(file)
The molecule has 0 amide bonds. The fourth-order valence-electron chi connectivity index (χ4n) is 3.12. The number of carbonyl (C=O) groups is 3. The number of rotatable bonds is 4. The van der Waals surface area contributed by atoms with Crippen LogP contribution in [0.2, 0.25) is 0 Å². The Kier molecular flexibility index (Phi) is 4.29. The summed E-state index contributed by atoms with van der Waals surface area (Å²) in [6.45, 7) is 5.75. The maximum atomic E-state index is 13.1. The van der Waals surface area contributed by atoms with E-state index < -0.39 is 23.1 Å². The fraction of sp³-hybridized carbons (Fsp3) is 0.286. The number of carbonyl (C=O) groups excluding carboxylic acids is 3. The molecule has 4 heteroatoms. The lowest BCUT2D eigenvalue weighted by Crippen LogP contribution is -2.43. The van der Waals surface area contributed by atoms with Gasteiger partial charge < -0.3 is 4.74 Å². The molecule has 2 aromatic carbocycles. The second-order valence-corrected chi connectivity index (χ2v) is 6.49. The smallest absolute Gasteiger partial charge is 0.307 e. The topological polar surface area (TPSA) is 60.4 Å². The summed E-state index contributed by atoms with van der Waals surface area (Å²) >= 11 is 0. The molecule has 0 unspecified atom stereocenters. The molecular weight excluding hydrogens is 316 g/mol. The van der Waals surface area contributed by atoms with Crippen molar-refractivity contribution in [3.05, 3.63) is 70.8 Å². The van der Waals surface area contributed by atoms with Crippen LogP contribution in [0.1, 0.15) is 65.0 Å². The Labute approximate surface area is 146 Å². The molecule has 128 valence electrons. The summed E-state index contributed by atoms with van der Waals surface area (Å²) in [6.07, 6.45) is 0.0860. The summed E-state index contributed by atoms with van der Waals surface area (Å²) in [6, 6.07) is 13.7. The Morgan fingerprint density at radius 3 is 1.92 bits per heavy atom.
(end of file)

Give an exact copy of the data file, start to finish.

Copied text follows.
The molecule has 0 amide bonds. The fourth-order valence-electron chi connectivity index (χ4n) is 3.12. The number of carbonyl (C=O) groups is 3. The number of rotatable bonds is 4. The van der Waals surface area contributed by atoms with Crippen LogP contribution in [0.2, 0.25) is 0 Å². The Kier molecular flexibility index (Phi) is 4.29. The summed E-state index contributed by atoms with van der Waals surface area (Å²) in [6.45, 7) is 5.75. The maximum atomic E-state index is 13.1. The van der Waals surface area contributed by atoms with E-state index < -0.39 is 23.1 Å². The fraction of sp³-hybridized carbons (Fsp3) is 0.286. The number of carbonyl (C=O) groups excluding carboxylic acids is 3. The molecule has 4 heteroatoms. The lowest BCUT2D eigenvalue weighted by Crippen LogP contribution is -2.43. The van der Waals surface area contributed by atoms with Gasteiger partial charge < -0.3 is 4.74 Å². The molecule has 2 aromatic carbocycles. The second-order valence-corrected chi connectivity index (χ2v) is 6.49. The smallest absolute Gasteiger partial charge is 0.307 e. The topological polar surface area (TPSA) is 60.4 Å². The summed E-state index contributed by atoms with van der Waals surface area (Å²) >= 11 is 0. The molecule has 0 unspecified atom stereocenters. The molecular weight excluding hydrogens is 316 g/mol. The van der Waals surface area contributed by atoms with Crippen molar-refractivity contribution in [3.05, 3.63) is 70.8 Å². The van der Waals surface area contributed by atoms with Crippen LogP contribution in [0.1, 0.15) is 65.0 Å². The Labute approximate surface area is 146 Å². The molecule has 128 valence electrons. The summed E-state index contributed by atoms with van der Waals surface area (Å²) in [6.07, 6.45) is 0.0860. The summed E-state index contributed by atoms with van der Waals surface area (Å²) in [6, 6.07) is 13.7. The Morgan fingerprint density at radius 3 is 1.92 bits per heavy atom.